IMF to make available to Ghana an additional $1 billion Rapid Credit Facility

The International Monetary Fund (IMF), will be be making available to Ghana, an additional $1 billion Rapid Credit Facility (RCF) funds to continue its fight against the Covid-19 pandemic when a formal request made by its Managing Director, Kristalina Georgieva, is granted by the institution’s Board of Governors.

Ms Kristalina Georgieva, last week appealed to the Executive Directors of the IMF, to allow for the additional allocation of Special Drawing Rights (SDR) equivalent to $650 billion to further support member countries’ fight against the Covid pandemic.

According to her, the new SDR allocation will provide additional liquidity to the global economic system by supplementing the reserve assets of the Fund’s 190 member countries.

Additionally, it will help support global recovery from the COVID-19 crisis.

“If approved, a new allocation of SDRs would add a substantial, direct liquidity boost to countries, without adding to debt burdens. It would also free up badly needed resources for member countries to help fight the pandemic, including supporting vaccination programs and other urgent measures. And it would complement the range of tools deployed by the IMF to support our membership in this time of crisis,” stated Ms Georgieva.

“It would also be a powerful signal of the IMF membership’s determination to do everything possible to overcome the worst recession since the Great Depression,” she emphasised.

Under the IMF’s Articles of Agreement, the Managing Director may make a proposal of an SDR allocation if the Managing Director is satisfied that the allocation would help meet a long-term global need to supplement existing reserve assets in a manner that will avoid stagnation and deflation as well as excess demand and inflation, and there is broad support among IMF members for the allocation.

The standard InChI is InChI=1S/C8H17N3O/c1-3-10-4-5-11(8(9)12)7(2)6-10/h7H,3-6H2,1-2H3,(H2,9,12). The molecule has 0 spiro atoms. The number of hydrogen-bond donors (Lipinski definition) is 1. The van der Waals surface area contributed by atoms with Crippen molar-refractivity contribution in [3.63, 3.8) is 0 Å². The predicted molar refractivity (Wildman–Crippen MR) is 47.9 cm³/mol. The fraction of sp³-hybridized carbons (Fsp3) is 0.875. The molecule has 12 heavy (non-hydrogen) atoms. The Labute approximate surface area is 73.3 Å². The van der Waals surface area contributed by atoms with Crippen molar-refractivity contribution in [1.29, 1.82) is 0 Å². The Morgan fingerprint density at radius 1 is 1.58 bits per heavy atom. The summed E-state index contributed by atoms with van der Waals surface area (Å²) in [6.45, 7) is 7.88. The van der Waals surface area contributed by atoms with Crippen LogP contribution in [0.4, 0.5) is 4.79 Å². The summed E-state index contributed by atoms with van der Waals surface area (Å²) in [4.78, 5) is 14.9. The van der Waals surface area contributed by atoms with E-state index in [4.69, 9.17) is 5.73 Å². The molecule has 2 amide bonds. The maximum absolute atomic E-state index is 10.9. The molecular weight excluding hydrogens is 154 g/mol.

Once the Managing Director’s proposal is concurred in by the Executive Board, it would be submitted to the Board of Governors whose decision approving an SDR allocation would require support by members representing 85 percent majority of the total voting power. 

If approved, the additional SDR allocation will imply more fiscal resources at the disposal of Ghana to fight the Covid-19 pandemic. Ghana last year alone, increased its SDR holdings with the IMF by 318 percent.

At end-November 2020, Ghana’s SDR holdings stood at Ghs 242.39 million ($42.2 million) from a previous amount of Ghs 76.18 million ($13.3 million) at end-November 2019.

It is not clear if government will be accessing the additional $1 billion RCF when finally approved by the IMF’s Board of Governors given the fact that Ghana during the height of the pandemic last year, accessed a similar credit facility offered by the IMF.

Ghana also successfully issued a $3 billion Eurobond on the international capital market just last week.

However, if government decides to access the additional credit facility, this will mean that it will be adding onto the country’s already unsustainable debt level for which it has been heavily criticized.